Black History Comes Alive on Tour Tremé


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July 1 2020 | Family Travel Tips

Give your family a renewed appreciation for the contribution of African Americans to New Orleans on Tour Tremé from French Quarter Phantoms.

Before the Civil War, the Tremé, the oldest African-American neighborhood in America, was home to more free people of color than any other area. Jazz was born and grew up here. Mardi Gras Indians sew and display their magnificent suits here. And Civil Rights leaders like Dr. Martin Luther King, Jr. and Thurgood Marshall strategized here at Dooky Chase’s, one of the few restaurants that served both blacks and whites during the Jim Crow era.

You’ll experience Armstrong Park, named for jazz legend Louis Armstrong, perhaps the most famous New Orleanian of all time. There you'll visit hallowed ground, Congo Square, where enslaved people and free people of color were allowed to gather for drumming and chanting on Sundays before the Civil War.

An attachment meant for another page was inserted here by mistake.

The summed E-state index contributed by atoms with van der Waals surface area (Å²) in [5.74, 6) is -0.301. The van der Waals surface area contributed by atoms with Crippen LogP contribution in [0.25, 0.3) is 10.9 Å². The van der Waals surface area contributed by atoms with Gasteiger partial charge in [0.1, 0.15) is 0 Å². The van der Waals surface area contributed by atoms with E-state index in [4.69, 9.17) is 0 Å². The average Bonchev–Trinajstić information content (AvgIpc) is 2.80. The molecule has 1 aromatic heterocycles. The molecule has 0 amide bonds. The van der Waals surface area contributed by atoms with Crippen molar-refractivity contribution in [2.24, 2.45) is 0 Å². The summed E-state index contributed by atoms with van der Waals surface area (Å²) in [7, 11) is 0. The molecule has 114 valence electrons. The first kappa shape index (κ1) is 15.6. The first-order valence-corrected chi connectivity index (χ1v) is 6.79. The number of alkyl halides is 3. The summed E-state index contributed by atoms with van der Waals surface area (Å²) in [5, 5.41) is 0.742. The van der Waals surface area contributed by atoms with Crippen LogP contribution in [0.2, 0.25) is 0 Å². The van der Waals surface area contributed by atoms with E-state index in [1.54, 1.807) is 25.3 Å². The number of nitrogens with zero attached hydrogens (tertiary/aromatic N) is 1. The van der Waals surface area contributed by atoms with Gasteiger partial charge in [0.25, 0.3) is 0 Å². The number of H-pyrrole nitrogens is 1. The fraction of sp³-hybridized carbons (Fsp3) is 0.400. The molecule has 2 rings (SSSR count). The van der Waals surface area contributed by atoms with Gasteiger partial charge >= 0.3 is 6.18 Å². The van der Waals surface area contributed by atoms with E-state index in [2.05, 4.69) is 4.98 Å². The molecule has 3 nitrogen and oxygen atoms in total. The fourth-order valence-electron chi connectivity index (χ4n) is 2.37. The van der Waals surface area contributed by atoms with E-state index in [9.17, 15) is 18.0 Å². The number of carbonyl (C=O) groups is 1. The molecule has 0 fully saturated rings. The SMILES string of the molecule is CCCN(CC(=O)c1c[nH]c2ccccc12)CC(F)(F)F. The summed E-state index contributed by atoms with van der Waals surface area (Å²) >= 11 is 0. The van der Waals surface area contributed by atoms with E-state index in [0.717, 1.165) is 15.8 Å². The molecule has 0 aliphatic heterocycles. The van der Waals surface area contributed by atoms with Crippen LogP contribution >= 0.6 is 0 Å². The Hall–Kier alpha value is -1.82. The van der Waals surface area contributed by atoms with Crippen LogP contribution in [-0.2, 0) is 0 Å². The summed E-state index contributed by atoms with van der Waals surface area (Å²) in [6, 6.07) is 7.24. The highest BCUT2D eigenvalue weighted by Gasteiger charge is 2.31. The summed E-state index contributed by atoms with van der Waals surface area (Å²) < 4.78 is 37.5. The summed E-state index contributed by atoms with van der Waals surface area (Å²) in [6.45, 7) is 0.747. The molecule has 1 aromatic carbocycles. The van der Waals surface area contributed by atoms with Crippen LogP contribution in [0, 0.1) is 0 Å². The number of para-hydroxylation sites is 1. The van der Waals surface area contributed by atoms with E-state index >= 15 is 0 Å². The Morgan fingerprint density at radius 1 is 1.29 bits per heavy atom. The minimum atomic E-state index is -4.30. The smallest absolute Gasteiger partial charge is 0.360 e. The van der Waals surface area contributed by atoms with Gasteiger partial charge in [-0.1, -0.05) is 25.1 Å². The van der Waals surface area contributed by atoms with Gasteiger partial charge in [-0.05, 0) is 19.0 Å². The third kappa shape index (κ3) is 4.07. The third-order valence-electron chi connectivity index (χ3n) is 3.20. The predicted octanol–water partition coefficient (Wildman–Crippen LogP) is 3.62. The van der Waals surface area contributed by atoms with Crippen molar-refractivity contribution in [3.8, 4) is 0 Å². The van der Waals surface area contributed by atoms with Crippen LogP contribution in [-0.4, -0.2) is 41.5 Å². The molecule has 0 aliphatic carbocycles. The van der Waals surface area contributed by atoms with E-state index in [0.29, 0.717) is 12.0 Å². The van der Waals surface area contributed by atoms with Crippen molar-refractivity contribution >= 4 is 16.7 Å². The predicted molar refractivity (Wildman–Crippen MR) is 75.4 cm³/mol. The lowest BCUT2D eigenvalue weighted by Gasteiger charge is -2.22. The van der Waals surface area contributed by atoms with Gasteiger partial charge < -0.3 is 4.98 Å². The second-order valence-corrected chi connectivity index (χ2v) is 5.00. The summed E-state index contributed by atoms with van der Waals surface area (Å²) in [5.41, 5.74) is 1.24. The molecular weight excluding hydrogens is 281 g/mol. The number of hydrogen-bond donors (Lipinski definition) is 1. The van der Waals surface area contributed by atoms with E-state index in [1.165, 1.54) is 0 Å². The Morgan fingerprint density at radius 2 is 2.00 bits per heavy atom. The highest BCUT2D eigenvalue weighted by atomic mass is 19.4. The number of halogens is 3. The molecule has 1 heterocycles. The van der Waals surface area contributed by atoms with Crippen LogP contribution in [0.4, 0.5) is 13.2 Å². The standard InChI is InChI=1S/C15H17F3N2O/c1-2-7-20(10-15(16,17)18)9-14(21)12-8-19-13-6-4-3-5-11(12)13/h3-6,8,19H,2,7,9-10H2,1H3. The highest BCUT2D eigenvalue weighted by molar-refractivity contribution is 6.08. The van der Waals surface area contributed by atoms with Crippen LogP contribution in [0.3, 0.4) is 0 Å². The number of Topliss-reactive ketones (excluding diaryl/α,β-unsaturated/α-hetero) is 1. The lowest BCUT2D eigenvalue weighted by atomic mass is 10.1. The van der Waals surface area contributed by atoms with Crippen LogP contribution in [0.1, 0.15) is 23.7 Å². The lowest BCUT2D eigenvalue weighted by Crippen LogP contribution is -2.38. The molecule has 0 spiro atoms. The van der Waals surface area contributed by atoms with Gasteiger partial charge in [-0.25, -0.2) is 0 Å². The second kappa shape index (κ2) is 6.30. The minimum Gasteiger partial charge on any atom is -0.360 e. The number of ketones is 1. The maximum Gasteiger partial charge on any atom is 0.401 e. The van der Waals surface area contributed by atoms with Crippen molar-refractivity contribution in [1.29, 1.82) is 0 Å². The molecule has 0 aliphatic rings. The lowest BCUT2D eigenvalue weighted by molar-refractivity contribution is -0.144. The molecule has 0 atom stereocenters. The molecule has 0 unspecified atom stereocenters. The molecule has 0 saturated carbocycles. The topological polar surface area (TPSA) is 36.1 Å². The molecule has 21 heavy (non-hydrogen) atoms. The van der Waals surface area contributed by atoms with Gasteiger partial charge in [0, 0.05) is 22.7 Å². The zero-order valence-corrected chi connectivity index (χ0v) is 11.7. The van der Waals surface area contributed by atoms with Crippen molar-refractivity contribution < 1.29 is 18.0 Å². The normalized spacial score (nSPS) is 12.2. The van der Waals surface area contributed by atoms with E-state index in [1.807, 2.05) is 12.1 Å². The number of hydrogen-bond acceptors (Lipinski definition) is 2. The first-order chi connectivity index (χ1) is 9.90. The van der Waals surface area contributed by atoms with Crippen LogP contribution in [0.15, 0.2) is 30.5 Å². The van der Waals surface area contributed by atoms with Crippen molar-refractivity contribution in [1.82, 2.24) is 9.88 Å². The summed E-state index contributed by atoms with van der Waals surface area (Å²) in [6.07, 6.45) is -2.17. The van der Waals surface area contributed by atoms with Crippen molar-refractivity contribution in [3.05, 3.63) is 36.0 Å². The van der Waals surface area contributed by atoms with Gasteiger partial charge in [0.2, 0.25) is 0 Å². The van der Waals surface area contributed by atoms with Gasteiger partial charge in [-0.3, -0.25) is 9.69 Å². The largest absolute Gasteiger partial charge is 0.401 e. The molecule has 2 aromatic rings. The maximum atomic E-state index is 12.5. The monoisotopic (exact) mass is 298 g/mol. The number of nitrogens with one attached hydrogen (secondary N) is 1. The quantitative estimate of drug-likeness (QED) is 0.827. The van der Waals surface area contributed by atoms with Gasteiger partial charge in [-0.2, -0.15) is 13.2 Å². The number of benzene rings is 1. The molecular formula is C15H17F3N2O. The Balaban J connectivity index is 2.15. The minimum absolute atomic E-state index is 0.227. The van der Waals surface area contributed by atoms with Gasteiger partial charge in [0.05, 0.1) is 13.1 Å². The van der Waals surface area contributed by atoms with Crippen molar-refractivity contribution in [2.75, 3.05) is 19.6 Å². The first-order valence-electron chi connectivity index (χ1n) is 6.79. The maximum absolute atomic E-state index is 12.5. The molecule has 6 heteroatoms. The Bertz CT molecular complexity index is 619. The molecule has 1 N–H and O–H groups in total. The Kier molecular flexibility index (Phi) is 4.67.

Your kids will learn about Louisiana’s Code Noir, a body of laws relating to enslaved people and free blacks. Outside St. Augustine Church, founded in 1841, you’ll stand before the grave of the Unknown Slave. With its chains and shackles, it’s quite a moving experience. Famous parishioners of the church include civil rights activist Homer Plessy, jazz great Sidney Bechet, civil rights attorney A.P. Tureaud, and Mardi Gras Indian “Chief of Chiefs” Allison “Tootie” Montana.

Another highlight of the tour is a visit to Tremé’s Petit Jazz Museum where you’ll view archival photographs, vintage instruments, art depicting the city’s musical history, old Jazz Fest posters and more.

If you’re looking for a fascinating experience that will make your kids think, Tour Tremé is it.

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